Album Review: Corban Samuels ‘Death To Birth Part 2′

Death To Birth Part IIAn eerie drone builds over the tinkle of what sounds like a toy piano… the  sound building and growing, setting up the start of the second chapter of this dark world… the illusion… the journey… the story… the mystical world of Corban Samuels. Welcome to Part 2 of the dark ‘other worldly’ place that Christchurch songwriter Sam Reed has created with his Death to Birth E.P.’s under the name Corban Samuels.

Keeping true to the first album, Sam has kept the cinematic approach. While this approach has it’s strength, as in the way you read each chapter of a book in order, it means that the album is not really one you listen to for your favourite single. While others have had this sort of approach to writing  ‘concept albums’, I have yet to hear something put together in such a story-like flow as this is. It’s great to know that Sam had the sense not to disrupt the story with what would have only been a filler or hit single. Sam gets it…. when you’re creating something so cinematic, so grand, so dark, you’re taking people on a journey. You can’t let the illusion go, otherwise people will snap out of the world that you have created around them. This is a dark album, although not as dark as Death to Birth Part 1, which in some parts was quiet uncomfortable (especially if you were listening at home alone in the dark).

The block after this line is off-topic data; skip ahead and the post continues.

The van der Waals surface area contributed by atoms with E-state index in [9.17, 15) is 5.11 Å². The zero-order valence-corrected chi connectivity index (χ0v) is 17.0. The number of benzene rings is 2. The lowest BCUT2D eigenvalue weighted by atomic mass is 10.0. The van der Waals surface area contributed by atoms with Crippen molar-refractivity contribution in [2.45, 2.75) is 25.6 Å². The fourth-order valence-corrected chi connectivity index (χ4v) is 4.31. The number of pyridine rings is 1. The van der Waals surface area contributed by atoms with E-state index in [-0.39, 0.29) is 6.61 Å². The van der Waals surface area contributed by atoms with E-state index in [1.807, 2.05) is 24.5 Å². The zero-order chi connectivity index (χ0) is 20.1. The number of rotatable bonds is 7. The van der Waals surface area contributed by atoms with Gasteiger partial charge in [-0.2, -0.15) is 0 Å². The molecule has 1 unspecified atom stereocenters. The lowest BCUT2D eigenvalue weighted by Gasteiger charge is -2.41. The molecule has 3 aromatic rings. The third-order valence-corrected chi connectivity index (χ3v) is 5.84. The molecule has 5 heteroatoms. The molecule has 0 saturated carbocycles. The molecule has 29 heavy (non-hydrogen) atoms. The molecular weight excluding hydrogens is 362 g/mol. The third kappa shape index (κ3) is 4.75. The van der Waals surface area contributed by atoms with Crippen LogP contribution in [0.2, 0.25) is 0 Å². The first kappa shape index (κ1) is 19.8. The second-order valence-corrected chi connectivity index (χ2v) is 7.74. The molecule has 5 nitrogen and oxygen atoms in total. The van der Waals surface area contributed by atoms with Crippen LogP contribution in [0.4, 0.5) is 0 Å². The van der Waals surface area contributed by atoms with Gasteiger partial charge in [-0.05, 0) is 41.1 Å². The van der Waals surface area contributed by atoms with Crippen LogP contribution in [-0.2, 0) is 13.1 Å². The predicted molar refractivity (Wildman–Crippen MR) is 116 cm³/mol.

Sam sets up the album with over four minutes of instrumental. This works well with this style of album. It’s like watching the title sequence of your favourite thriller music, or maybe Harry Potter movie.

The first words that are uttered on the album come at the start of the 3rd song called ‘Tonight’. “Dear Friend, those tears you cry are not wasted at all” . The vulnerability of the song draws you in as Sam sings, “Let me Dance with you, let me hold you tight, let all your cares be forgotten tonight” – it’s sweet, yet it’s dark. It’s like listening to a love song in a Tim Burton movie…. it’s endearing, but like lovers caught in the dark.

For maybe the first time over the 2 E.P.’s ‘On the Outside’ gives us some light, some hope to the story. It feels like the clouds are parting and the rain has stopped. You can almost feel rays of light touching the skin of the players of this story which you have become a part of.

The album finishes with the same cinematic approach to the start of the album… a great book end.

The closest thing I can think of in the concept style of music that Sam comes with is the music that ex-DC Talker Kevin Max has brought out the in the past. Sam brings a very alternative or indie pop rock approach to the table and while it’s great to see someone putting out stuff that doesn’t fit neatly into the mainstream music market, it has to be a lonely road. This is not the kind of music to make friends and influence people… these are albums that challenge you musically, challenge you mentally… challenge you!

Great work Sam for sticking to your guns. You really can’t do concept albums like this half pie and you have taken leap of faith needed for this.

 

(To see the review for Death to Birth Part 1 click HERE)

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